But when you think about, to live and work as hard as he did through those four years must have been so hard. So much work. So much introspection and effort. It’s not like he got 6 months in and then got bored and went off to do something else. He kept working, and working, and working, every day. And now he’s the best in the world.

  3. “It’s equally important (and hard) that you keep inviting the awful by pushing yourself to new places and new levels of ability.”

    That phrase above sums up what we as a human crave deeply from within, to continuously grow and explore. Thanks Cal for an awesome write up as always!

  4. Great post Cal. An important point that is alluded to in this post (which I may need to do in my career) is that we sometimes need faith to take a “leap of security loss.”

    I’m a CPA, and I temporarily lose money by taking time to study deeply (or market deeply) – because it means I’m not billing or serving my current clients as directly as I could. So it takes faith to give up hours I could bill right now to improve my tax knowledge. I must give-up temporary security for an increase in ability & skill.

    Your blog gives me courage to do the “important non-urgent” tasks more often.

  5. Thanks Cal, I really love how you can filter all these success stories through your mental framework and “connect the dots”. It always gets down to deliberate practice and this is so inspiring

  6. What a great speech! Make me think about by own output and how I’m hanging on old acts that works but what keeps me from doing new cool things and developing new skills.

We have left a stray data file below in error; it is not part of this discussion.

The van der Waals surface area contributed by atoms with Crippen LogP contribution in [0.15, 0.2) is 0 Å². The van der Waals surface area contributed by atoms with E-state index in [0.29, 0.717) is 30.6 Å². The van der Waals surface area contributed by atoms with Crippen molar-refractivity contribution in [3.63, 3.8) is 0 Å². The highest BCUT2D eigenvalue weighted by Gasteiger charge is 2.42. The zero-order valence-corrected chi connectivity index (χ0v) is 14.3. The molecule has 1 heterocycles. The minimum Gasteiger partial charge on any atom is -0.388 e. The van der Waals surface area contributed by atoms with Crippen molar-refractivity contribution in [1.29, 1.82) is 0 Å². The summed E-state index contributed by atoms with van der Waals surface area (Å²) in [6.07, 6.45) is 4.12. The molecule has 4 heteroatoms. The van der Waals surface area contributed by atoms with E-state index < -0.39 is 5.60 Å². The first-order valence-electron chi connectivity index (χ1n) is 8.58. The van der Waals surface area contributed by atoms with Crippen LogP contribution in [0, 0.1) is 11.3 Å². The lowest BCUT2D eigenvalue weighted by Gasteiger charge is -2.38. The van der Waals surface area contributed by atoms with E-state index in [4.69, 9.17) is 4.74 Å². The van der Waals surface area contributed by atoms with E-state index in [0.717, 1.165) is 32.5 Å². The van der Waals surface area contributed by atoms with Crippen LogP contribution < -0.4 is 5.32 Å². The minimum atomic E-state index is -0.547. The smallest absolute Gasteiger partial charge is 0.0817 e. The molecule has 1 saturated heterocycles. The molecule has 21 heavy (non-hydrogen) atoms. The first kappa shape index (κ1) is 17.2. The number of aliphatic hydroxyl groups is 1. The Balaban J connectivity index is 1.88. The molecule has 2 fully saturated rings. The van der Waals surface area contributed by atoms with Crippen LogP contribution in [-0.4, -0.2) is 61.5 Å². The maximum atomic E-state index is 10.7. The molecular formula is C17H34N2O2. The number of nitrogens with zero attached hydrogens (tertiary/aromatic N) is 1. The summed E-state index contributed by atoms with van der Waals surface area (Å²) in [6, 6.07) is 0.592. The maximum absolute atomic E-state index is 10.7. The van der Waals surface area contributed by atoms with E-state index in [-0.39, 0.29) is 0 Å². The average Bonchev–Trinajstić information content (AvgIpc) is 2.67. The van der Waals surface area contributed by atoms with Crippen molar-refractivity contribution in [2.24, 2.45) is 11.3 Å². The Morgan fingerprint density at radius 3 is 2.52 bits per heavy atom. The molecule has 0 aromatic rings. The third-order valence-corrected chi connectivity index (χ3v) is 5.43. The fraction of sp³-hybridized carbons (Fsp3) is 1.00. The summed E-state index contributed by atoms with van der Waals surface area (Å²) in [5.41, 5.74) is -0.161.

7. Robert Rodriguez the filmmaker had the same strategy about getting good at making films (
    “I read about this art class once. If half the class made 50 clay pots, they’d get an A. The other half had to make one perfect pot. As the one half cranked through their 50, they made 10 perfect pots because they figured out how to do it. The people concentrating on the one pot turned it to mud because they overworked it.”

  8. Hm, nice sentiment behind the article the premise is flawed. George Carlin didn’t throw away his material. If you watch his specials, he focuses on the same topics and discusses them in slightly different ways over the years. Sure, he adds stuff and subtracts bits here and there, but you can’t tell me he was a tabula rasa comic ala Louis CK, Bill Burr etc.

  9. A better thing to have written would have been to discuss Carlin’s former comic identity as a radio and Las Vegas performer then his eureka moment in realizing that he was writing and performing garbage that didn’t represent his true comic identity.

  10. Nice post. I agree that at times we need to wipe the slate clean and rebuild from scratch. The famous Japanese animator Hayao Miyazazki had to do something similar in his career. (

    “As a boy, Miyazaki loved the early manga of Osamu Tezuka, the creator of “Astro Boy.” But as Miyazaki struggled to find his artistic voice, he rejected that influence: “When I was finally forced to admit that my drawings actually did look like Tezuka’s, I took out the sketches I had stored in the drawer of our dresser and burned them all. I burned them and resolved to start over from scratch, and in the belief that I needed to study the basics first, I went back to practicing drawing and draftsmanship.”

  11. Came across a related example today on how-to video tutorial website I was watching couture sewing expert Kenneth D. King’s lesson and someone posted a comment about how talented he is. Here’s his response to the compliment, which you notice he tries to accept humbly while correcting the record: Thanks for the kind words. But you give me too much credit– this really isn’t talent, so much as practice. I’ve been sewing since I was four, and professionally for 30 plus years. I liken sewing to language–if you learn a language and move to that country, you’ll eventually be more fluent than if you study a language and visit that country periodically. I’ve been “speaking” sewing for quite a long time, living in that “country”, you know….